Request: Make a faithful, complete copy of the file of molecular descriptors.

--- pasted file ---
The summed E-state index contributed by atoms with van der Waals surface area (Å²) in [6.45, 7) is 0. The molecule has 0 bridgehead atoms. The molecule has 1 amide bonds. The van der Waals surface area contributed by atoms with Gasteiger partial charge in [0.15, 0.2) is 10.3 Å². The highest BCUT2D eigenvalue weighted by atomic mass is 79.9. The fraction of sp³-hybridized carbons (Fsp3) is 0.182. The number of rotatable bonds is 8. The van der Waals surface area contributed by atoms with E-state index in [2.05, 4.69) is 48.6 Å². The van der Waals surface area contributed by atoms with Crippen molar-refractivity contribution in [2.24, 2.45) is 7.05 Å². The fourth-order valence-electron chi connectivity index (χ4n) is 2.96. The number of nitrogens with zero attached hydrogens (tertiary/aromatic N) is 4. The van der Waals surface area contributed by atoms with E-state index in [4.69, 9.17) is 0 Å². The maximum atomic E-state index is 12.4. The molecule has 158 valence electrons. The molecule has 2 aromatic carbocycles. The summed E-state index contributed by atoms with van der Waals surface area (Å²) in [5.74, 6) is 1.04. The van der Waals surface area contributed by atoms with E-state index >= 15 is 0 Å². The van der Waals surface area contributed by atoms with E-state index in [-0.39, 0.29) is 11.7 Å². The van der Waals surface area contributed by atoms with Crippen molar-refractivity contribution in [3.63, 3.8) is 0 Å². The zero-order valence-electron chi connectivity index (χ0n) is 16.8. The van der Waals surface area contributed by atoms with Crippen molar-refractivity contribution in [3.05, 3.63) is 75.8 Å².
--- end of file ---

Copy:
The summed E-state index contributed by atoms with van der Waals surface area (Å²) in [6.45, 7) is 0. The molecule has 0 bridgehead atoms. The molecule has 1 amide bonds. The van der Waals surface area contributed by atoms with Gasteiger partial charge in [0.15, 0.2) is 10.3 Å². The highest BCUT2D eigenvalue weighted by atomic mass is 79.9. The fraction of sp³-hybridized carbons (Fsp3) is 0.182. The number of rotatable bonds is 8. The van der Waals surface area contributed by atoms with E-state index in [2.05, 4.69) is 48.6 Å². The van der Waals surface area contributed by atoms with Crippen molar-refractivity contribution in [2.24, 2.45) is 7.05 Å². The fourth-order valence-electron chi connectivity index (χ4n) is 2.96. The number of nitrogens with zero attached hydrogens (tertiary/aromatic N) is 4. The van der Waals surface area contributed by atoms with E-state index in [4.69, 9.17) is 0 Å². The maximum atomic E-state index is 12.4. The molecule has 158 valence electrons. The molecule has 2 aromatic carbocycles. The summed E-state index contributed by atoms with van der Waals surface area (Å²) in [5.74, 6) is 1.04. The van der Waals surface area contributed by atoms with E-state index >= 15 is 0 Å². The van der Waals surface area contributed by atoms with E-state index in [-0.39, 0.29) is 11.7 Å². The van der Waals surface area contributed by atoms with Crippen molar-refractivity contribution in [3.63, 3.8) is 0 Å². The zero-order valence-electron chi connectivity index (χ0n) is 16.8. The van der Waals surface area contributed by atoms with Crippen molar-refractivity contribution in [3.05, 3.63) is 75.8 Å².